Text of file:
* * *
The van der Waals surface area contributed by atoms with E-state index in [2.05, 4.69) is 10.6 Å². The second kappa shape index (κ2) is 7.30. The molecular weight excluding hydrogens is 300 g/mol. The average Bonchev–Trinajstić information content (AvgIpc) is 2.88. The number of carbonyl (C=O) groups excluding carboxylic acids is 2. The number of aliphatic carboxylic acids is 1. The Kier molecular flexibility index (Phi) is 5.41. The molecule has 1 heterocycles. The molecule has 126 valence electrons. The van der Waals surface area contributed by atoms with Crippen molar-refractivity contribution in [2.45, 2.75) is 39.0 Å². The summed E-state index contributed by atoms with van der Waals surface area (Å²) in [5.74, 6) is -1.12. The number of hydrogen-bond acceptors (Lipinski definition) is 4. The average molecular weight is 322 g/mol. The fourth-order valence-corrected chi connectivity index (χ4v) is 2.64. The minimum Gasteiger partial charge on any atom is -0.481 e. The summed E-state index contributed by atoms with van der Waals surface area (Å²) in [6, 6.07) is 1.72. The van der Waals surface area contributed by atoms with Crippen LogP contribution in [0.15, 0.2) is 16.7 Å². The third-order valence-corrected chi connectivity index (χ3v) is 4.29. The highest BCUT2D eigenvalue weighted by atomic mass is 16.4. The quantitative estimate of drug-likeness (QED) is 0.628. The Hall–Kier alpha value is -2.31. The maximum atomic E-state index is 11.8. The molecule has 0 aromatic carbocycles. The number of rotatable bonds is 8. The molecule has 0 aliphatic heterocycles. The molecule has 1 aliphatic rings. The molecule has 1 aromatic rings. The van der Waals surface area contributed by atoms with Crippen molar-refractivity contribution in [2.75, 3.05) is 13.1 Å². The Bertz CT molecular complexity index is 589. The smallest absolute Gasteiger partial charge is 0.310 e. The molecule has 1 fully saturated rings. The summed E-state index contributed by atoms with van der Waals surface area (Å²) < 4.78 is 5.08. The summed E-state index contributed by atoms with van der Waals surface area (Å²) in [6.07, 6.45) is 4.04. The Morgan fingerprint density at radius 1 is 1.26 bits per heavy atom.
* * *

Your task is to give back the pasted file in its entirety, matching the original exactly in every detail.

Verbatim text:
The van der Waals surface area contributed by atoms with E-state index in [2.05, 4.69) is 10.6 Å². The second kappa shape index (κ2) is 7.30. The molecular weight excluding hydrogens is 300 g/mol. The average Bonchev–Trinajstić information content (AvgIpc) is 2.88. The number of carbonyl (C=O) groups excluding carboxylic acids is 2. The number of aliphatic carboxylic acids is 1. The Kier molecular flexibility index (Phi) is 5.41. The molecule has 1 heterocycles. The molecule has 126 valence electrons. The van der Waals surface area contributed by atoms with Crippen molar-refractivity contribution in [2.45, 2.75) is 39.0 Å². The summed E-state index contributed by atoms with van der Waals surface area (Å²) in [5.74, 6) is -1.12. The number of hydrogen-bond acceptors (Lipinski definition) is 4. The average molecular weight is 322 g/mol. The fourth-order valence-corrected chi connectivity index (χ4v) is 2.64. The minimum Gasteiger partial charge on any atom is -0.481 e. The summed E-state index contributed by atoms with van der Waals surface area (Å²) in [6, 6.07) is 1.72. The van der Waals surface area contributed by atoms with Crippen LogP contribution in [0.15, 0.2) is 16.7 Å². The third-order valence-corrected chi connectivity index (χ3v) is 4.29. The highest BCUT2D eigenvalue weighted by atomic mass is 16.4. The quantitative estimate of drug-likeness (QED) is 0.628. The Hall–Kier alpha value is -2.31. The maximum atomic E-state index is 11.8. The molecule has 0 aromatic carbocycles. The number of rotatable bonds is 8. The molecule has 0 aliphatic heterocycles. The molecule has 1 aliphatic rings. The molecule has 1 aromatic rings. The van der Waals surface area contributed by atoms with Crippen molar-refractivity contribution in [2.75, 3.05) is 13.1 Å². The Bertz CT molecular complexity index is 589. The smallest absolute Gasteiger partial charge is 0.310 e. The molecule has 1 fully saturated rings. The summed E-state index contributed by atoms with van der Waals surface area (Å²) < 4.78 is 5.08. The summed E-state index contributed by atoms with van der Waals surface area (Å²) in [6.07, 6.45) is 4.04. The Morgan fingerprint density at radius 1 is 1.26 bits per heavy atom.